Once again, Sonoma State University is back in session. And once again, administrators, faculty and students are calling for diversity, which is needed now more than ever before, though I have not seen or heard a coherent argument that explains what it would mean and why it’s important.

SSU has occasionally insisted on the need for diversity ever since 1981 when I was first hired to teach English. I heard the cry until 2012 when I retired from the Communication Studies Department, which was overwhelmingly white and female. An African American or an Asian face stood out in a crowded classroom.

Oddly enough, for much of the time that I taught at SSU, I was told that the university didn’t have to have diversity. Why? Since Sonoma County was largely white, or so the argument ran, the university had no moral responsibility to accept non-whites.

Still, in recent years, SSU has tried to recruit students of color, though that has been challenging to do when the campus looks and feels white to “non-white” parents and to their sons and daughters who visit. Why go to a largely lily-white campus they would ask?

The ethnic picture hasn’t changed radically although the university has presented itself as a diverse campus in its catalogue of classes and on its website. Perhaps the images of Asians and Latinos were meant to lure Asians and Latinos to SSU.

Diversity, whatever that might mean, will be even more challenging to achieve now than ever before, although SSU has now received the federal designation as an “Hispanic-serving institution.” There is competition for the best Latino and Latina students, some of them drawn to the UC system with scholarships and the prestige that UC Berkeley and UC Davis offer. Moreover, these days some Mexican-born students find themselves under attack and under pressure with threats to deport them in an era of heightened hostility to those who don’t have the proper papers.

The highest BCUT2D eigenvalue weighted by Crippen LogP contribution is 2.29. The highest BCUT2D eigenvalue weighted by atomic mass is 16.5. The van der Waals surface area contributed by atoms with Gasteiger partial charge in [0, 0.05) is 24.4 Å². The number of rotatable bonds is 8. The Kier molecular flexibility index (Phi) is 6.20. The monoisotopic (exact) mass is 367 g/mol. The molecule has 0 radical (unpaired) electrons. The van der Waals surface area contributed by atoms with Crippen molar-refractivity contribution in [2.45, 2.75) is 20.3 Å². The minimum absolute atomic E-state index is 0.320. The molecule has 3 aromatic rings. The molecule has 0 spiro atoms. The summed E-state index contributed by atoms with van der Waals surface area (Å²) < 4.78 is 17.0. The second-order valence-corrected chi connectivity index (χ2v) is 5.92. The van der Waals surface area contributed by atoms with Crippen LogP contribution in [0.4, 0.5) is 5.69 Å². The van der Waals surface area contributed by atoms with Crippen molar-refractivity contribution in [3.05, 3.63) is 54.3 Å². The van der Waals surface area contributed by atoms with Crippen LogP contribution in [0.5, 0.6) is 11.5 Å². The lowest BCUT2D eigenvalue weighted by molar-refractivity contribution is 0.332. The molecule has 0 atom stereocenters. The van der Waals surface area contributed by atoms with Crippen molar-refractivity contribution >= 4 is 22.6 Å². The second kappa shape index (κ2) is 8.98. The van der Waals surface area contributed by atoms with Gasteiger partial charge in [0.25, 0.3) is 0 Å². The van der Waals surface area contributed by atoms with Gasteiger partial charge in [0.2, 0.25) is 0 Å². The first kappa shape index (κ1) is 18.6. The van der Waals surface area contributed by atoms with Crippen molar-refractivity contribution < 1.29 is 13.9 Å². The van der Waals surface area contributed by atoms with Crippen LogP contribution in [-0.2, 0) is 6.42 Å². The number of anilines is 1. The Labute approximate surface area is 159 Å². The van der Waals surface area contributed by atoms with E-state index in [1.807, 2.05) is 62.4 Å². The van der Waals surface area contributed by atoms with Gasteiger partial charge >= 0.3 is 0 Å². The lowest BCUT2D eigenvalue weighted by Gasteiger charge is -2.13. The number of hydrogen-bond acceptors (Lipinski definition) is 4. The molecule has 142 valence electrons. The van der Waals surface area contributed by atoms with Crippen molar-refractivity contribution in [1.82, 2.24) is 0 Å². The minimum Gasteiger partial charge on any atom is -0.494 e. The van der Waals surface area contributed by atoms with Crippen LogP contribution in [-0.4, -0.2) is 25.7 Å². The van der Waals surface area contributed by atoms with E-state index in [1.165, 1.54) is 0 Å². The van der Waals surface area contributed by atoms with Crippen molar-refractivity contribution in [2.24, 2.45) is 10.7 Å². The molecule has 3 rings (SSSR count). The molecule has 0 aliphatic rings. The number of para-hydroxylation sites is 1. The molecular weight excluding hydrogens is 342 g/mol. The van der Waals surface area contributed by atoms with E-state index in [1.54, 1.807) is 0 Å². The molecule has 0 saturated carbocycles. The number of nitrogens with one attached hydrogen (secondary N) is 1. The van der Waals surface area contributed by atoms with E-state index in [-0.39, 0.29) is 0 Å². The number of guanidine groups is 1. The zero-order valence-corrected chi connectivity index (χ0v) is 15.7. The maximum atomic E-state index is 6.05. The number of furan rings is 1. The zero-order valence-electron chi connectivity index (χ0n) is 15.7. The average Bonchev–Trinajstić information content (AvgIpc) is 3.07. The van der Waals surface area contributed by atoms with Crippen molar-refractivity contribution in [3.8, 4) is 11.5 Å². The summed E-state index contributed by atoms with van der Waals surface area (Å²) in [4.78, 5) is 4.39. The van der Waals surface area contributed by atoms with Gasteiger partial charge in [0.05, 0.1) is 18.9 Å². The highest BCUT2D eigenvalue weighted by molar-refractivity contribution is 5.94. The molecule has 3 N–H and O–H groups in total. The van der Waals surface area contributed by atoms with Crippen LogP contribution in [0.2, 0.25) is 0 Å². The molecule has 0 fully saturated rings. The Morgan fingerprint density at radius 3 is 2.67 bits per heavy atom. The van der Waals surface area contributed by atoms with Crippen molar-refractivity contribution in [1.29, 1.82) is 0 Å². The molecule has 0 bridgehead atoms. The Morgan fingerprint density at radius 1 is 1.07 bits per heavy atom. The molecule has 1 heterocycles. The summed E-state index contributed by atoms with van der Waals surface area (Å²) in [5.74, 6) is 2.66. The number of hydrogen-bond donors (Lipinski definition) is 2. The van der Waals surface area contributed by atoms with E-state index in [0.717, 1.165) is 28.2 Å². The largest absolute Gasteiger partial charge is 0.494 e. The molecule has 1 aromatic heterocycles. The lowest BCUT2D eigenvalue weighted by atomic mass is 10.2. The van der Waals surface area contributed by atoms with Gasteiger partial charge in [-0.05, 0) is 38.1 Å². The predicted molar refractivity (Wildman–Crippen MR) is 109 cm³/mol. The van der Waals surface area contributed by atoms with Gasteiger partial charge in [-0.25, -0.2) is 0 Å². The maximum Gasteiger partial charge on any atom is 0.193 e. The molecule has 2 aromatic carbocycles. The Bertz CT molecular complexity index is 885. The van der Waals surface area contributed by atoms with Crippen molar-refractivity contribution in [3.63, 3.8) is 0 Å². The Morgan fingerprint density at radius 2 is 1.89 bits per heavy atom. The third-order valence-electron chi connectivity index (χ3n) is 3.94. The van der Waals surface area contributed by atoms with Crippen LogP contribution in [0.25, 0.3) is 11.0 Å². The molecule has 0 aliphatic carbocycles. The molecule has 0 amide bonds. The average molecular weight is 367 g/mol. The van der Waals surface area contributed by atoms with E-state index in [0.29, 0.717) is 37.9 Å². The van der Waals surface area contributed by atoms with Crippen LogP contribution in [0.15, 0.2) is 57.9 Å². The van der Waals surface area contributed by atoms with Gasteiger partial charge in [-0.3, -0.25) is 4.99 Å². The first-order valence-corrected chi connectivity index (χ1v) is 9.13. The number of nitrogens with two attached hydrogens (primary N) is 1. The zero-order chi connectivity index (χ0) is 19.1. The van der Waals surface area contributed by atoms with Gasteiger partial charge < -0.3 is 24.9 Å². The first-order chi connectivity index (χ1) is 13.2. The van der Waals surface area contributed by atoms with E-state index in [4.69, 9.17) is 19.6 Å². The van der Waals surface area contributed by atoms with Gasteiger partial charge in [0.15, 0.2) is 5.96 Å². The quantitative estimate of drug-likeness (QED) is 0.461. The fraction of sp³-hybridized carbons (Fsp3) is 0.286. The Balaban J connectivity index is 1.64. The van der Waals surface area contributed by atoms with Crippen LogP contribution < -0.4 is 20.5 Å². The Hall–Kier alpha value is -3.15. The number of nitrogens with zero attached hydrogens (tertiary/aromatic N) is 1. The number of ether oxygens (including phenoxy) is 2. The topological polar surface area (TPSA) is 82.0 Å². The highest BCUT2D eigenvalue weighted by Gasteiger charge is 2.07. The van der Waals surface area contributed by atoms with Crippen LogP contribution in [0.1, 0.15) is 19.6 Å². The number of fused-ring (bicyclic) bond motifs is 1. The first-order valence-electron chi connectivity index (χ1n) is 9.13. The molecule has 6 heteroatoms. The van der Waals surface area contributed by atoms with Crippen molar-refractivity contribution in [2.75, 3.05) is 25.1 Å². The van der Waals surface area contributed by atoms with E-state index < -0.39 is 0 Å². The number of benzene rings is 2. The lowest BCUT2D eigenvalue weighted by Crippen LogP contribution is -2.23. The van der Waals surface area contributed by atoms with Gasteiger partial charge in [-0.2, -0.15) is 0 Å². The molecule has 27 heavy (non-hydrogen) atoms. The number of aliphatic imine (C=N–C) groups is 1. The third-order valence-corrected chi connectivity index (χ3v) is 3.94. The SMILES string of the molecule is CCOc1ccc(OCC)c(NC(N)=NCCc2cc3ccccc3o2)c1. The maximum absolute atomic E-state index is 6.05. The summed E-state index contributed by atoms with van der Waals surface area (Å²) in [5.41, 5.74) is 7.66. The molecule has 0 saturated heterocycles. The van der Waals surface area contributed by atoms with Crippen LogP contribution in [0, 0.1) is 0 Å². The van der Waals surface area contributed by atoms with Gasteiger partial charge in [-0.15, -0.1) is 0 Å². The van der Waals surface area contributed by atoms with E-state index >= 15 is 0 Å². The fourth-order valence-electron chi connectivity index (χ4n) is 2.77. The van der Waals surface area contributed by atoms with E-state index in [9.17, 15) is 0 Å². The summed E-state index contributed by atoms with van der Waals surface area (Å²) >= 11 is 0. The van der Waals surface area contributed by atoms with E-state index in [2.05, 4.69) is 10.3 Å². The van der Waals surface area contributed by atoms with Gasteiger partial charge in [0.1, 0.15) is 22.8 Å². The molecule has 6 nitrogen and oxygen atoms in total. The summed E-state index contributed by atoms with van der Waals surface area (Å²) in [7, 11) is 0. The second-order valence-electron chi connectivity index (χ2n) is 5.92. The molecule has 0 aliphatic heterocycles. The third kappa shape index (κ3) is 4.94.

In many ways, the “Hispanic-serving institution” designation feels like too little too late, although the uncertain future of the Deferred Action for Childhood Arrivals policy gives new urgency to SSU’s new designation. Under President Barack Obama, nearly 800,000 young undocumented immigrants were shielded from deportation. What now? We’ll have to see.

That SSU hasn’t had the Hispanic designation previously is the fault of the institution itself and those responsible for its policies and programs, including students, faculty, staff and administrators.

Part of the problem, as I see it, is that very few individuals at Sonoma State University take responsibility for much of anything. No one apologizes for something that hasn’t worked, and no one says, “I’m sorry.” I saw that pattern again and again in the 30 years I worked on campus.

From its inception, SSU has never really had a clear sense of identity or purpose. Once again, with a new president, it’s searching for an identity. Changes in the image aren’t sufficient. Reshuffling the deck won’t do it, either. A new semester gives the campus the opportunity to live up to its dreams for everyone, no matter their identity or skin color.

Jonah Raskin was chairman of the communication studies department at Sonoma State for 16 years. He lives in Santa Rosa.